Melbourne illustrator Steph Hughes walked to the kitchen of her Brunswick “grotto” for yet another cup of coffee. After sketching all morning she only had “a puzzle, a patchwork of imagery and symbols.” Then came what she describes as her “flash of inspiration” moment. Enthused, she began scribbling. The result is Oxfam’s latest poster series “Six Goals to Change the World”. These posters visually represent the human rights principles that guide Oxfam’s international development, humanitarian and advocacy work.
I put lots of little faces everywhere, because these are human rights. I incorporated a lot of cultural and gender diversity in all of these faces and icons. – Steph Hughes
New Classroom ResourceTo accompany these posters, the Oxfam Schools Program has released a new, interactive, online and free educational resource, co-written, supported and endorsed by VADEA-NSW, which explores the power of posters to change the world. The resource – available for both primary and secondary students – invites students to examine the role of the designer in creating social change, as well as the history and techniques of effective poster-making. It includes a film and interactive timeline, downloadable activities and sheets (with both making and historical/critical activities). As well as being online, the entire resource can be downloaded as a PDF document. The resource has been developed to support the teaching of Visual Arts, Media Studies and Design, as well as English (persuasive texts) and Humanities and Social Sciences (campaigning and political movements). Beginning by charting the history of poster design, there is an emphasis on the ability of posters to communicate messages of social change. A module on successful campaign posters invites students to analyse historical posters, to then identify their favourite campaign poster. The resource then turns to the history of Oxfam, and the ways that Oxfam has employed the art of posters to complement campaigns against poverty and inequality, through an interactive timeline of Oxfam posters. “It feels so good that my posters are part of a long line of Oxfam pictures,” said Steph Hughes. “I’ve always seen Oxfam’s posters, since I was a child. As such a huge NGO, I’ve always been aware of the good work that Oxfam do, and I’m proud to contribute to their campaign.” Photo Credit: Oxfam UK, 1964 Finally, the resource invites students to get involved in the design process by creating their own posters for social justice issues and campaigns. This section begins with a video interview with Steph Hughes, where she describes her creative process, giving students an insight into how a poster transforms from a formative idea into a national human rights campaign. Oxfam’s educational resources follow the global education pedagogy of “Learn. Think. Act.” This specific resource nurtures students’ creativity and situates historical and literary studies within a practical, artistic and critical thinking framework. Many students learn best by doing, and poster design facilitates this. For Steph Hughes, drawing is how she communicates best. “Drawing for me is easier than talking,” she said. “I feel like I have ideas that I can articulate best through drawing. I think drawing is one way to change the world because, like every creative thing, it’s constructive, not destructive. I enjoy putting energy into something that can convey a message.” Steph is eagerly anticipating how students will react to her work.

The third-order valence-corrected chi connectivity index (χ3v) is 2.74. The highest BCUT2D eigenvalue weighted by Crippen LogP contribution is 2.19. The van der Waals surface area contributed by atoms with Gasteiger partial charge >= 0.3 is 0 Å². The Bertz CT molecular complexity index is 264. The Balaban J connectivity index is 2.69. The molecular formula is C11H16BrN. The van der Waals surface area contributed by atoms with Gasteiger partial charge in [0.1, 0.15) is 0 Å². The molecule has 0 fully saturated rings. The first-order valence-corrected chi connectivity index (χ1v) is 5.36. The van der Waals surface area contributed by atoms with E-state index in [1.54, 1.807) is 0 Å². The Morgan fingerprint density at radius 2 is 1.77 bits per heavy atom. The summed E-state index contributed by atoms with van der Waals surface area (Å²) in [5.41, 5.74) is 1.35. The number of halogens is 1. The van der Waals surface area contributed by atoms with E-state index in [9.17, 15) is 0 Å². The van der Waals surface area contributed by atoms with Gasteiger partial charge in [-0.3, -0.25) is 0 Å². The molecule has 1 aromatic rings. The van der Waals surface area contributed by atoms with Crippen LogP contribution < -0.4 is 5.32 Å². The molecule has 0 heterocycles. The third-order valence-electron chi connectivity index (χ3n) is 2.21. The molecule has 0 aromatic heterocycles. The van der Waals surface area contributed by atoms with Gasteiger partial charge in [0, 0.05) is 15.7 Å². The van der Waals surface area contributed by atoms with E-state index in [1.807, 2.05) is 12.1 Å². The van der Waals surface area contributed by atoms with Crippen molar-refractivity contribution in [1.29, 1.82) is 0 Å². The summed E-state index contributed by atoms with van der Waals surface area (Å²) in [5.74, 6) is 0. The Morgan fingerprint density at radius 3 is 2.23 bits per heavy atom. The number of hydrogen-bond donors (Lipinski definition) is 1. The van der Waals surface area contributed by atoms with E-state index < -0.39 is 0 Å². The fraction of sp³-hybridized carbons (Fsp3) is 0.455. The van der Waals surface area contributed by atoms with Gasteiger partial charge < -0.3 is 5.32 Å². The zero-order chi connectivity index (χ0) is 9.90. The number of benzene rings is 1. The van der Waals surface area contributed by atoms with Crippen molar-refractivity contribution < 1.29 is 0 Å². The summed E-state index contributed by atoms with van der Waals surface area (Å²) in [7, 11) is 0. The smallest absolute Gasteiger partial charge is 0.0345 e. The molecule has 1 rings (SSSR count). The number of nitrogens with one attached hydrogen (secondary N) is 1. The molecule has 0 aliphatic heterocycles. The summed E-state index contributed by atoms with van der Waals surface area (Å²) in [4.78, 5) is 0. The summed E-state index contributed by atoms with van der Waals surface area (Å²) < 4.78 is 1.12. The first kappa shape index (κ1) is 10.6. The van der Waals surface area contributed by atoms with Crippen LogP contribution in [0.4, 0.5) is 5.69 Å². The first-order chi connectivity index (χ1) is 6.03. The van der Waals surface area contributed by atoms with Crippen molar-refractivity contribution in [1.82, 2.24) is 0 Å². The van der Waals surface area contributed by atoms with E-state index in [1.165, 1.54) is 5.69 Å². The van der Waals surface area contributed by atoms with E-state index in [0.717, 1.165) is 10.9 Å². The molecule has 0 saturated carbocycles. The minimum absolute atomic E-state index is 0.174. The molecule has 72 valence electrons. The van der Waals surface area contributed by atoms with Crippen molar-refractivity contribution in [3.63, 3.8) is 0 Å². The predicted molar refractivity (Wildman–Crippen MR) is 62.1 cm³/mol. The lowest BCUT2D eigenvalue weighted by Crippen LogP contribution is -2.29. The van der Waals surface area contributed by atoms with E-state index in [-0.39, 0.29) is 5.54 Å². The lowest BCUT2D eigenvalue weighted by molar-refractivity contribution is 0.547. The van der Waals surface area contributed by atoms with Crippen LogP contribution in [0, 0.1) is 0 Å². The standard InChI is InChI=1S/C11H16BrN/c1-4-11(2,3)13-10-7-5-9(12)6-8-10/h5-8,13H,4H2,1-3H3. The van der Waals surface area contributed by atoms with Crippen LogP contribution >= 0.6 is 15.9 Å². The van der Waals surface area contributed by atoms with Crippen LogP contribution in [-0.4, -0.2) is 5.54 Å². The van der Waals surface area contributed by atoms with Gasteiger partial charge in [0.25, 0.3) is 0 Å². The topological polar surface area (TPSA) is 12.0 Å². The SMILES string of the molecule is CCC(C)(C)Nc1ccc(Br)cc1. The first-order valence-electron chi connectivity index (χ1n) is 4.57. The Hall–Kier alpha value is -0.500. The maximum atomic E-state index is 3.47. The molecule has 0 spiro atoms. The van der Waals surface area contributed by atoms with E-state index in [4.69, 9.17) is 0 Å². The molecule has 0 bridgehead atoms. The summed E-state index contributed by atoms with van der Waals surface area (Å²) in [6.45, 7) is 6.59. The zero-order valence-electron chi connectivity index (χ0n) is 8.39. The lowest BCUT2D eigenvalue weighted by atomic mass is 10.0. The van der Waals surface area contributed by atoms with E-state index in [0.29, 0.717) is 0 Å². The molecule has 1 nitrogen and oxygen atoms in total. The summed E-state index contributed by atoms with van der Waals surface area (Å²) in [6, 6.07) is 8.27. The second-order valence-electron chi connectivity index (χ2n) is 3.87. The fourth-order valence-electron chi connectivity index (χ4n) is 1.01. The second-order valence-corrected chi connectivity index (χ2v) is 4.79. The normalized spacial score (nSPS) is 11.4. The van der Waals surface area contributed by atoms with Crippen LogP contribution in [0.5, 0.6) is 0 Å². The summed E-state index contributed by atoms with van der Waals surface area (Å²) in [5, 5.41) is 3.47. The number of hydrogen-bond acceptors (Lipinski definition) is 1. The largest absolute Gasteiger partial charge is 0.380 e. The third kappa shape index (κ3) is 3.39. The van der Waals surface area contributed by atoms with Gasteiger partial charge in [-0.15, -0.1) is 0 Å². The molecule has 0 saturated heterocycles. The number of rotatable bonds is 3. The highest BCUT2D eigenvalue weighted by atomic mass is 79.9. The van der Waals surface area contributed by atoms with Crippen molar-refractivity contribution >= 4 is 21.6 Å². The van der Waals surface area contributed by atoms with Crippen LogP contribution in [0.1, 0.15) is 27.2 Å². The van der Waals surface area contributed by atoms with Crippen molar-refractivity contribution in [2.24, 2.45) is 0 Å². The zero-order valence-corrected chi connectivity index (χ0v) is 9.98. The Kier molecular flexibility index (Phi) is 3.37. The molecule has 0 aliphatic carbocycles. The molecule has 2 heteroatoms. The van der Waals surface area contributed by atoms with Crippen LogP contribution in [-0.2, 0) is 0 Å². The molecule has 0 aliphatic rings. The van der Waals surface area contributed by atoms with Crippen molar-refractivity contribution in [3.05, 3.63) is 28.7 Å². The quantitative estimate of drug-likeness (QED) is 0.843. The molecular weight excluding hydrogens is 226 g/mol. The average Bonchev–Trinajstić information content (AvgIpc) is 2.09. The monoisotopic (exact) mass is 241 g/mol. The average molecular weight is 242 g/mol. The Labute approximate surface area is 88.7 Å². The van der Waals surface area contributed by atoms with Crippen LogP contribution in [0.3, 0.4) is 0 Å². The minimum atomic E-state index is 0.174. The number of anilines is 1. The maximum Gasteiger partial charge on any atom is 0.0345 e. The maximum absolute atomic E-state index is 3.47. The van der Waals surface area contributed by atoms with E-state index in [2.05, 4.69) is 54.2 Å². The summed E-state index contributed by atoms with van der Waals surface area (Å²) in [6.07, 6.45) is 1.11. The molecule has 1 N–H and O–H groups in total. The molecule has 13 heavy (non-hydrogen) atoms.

I’m hoping the reactions I get from the posters from the students is that they put them up on their fridges or walls at home, and they last forever and that message always remains in their eyes. That’s what I love about posters – they keep giving, you can put them up on your wall and they last forever.This blog post was written for Oxfam Australia by our schools volunteer, Ben Clarke.
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